Originally published in Las Vegas Citylife on April 3, 2013
Downtown Project has announced that they are in the process of purchasing one hundred Tesla Model S electric vehicles to be used as part of Project 100, a private transportation and ride-share system that aims to reduce area residents’ need for vehicle ownership within our very car dependent city.
What they don’t say is that the range will be restricted to Fremont Street, with Las Vegas Blvd on the west on 7th Street on the east. Basically, picture a merry-go-round of Teslas, powered by serendipity and slowly circling Downtown HQ, stopping occasionally to let passengers off once they’ve reached their destination across the street.
I kid, I kid.
Interestingly, the story was actually broken by Business Insider a couple weeks ago during South by Southwest, but the potentially thunder-stealing news was initially denied (with Tony Hseih replying that he hadn’t actually purchased 100 Teslas, as the deal had yet to be inked), allowing Downtown Project to finally push the news through their own channels this week.
This is big news. First, the purchase will be largest ever order of Teslas by the single entity, so congratulations to Zack Ware of Downtown Project and Elon Musk and crew at Tesla Motors for making the sale. Second, if you live downtown and have the estimated $400/month to plonk down, there’s a chance you may find yourself driving (or riding in) one before the year is out.
So this is how it’ll work. Once you’re a member of the service, powered by VegasTechFund beneficiary Local Motion (the same team that runs transportation across Google’s sprawling Mountain View campus), you’ll be able to launch the app on your phone and be given multiple options, depending on both your location and transportation needs. Alongside the Teslas (both with and without a provided driver), other vehicles will be offered, including shuttle buses for pick up services and even bicycles for door to door travel.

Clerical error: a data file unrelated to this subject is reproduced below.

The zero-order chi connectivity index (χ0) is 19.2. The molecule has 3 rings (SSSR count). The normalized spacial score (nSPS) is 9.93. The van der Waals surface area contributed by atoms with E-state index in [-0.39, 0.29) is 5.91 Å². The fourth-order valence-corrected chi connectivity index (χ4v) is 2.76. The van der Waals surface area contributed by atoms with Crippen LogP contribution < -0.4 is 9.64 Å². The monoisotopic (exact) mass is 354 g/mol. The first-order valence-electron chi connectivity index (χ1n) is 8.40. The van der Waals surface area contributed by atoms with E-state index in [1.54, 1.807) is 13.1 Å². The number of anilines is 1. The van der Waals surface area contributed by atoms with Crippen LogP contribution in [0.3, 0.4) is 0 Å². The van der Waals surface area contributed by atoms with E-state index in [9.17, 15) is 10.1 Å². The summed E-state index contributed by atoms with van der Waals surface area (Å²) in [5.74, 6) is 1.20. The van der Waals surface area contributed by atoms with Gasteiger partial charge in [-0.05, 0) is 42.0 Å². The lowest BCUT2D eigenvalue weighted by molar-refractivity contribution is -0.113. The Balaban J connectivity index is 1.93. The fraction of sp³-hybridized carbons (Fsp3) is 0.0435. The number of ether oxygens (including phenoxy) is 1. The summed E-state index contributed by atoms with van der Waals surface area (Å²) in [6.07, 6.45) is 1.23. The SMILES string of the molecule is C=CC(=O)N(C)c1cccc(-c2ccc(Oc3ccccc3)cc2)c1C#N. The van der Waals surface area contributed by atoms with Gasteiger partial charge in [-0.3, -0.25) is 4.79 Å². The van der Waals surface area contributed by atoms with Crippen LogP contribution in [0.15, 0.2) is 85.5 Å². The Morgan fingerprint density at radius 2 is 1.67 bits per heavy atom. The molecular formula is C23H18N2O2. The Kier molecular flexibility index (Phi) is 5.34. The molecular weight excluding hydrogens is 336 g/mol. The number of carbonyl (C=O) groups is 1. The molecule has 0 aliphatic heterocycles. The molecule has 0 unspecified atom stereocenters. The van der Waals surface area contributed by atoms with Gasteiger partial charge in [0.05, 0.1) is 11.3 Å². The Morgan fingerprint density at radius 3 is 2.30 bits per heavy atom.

The aim of Project 100 is to serve as a complete replacement for car ownership, providing (nearly) immediate access to (fancy) transportation without the planning and mixed availability often seen with typical car sharing programs. To meet this goal, Project 100 will launch with “100+ on-demand drivers, 100+ shared cars, 100+ shared bikes, and 100+ shared shuttle bus stops,” all within the same monthly membership program. That’s a slew of 100s, and those numbers will only grow if the project is successful.
The initial plan calls for what they call a “hub and spoke” system, with most of the vehicles based around a high traffic hub (like say, Fremont Street), aided by spoke locations throughout downtown and other areas as the service grows.
As a born and raised Las Vegan, I’ll admit, the thought of not owning a car is the sort of fear that strikes deep into one’s soul. But hell, I’m excited, and if Project 100 can successfully pull this off, along with perhaps introducing more reasonably priced tiers for the less demanding (and less cash flushed) residents of downtown, this could bring our big spread out town just a little bit closer together.
Question for the class:
- Where will all these vehicles live?
- How will the downtown parking landscape change as a result? Once Project 100 launches, will it be easier or more difficult for existing car owners to find a parking space downtown?
- How will the infrastructure be handled? Will private electric car owners be able to refuel at the same stations as those used by Project 100?
- When can I drive a Tesla?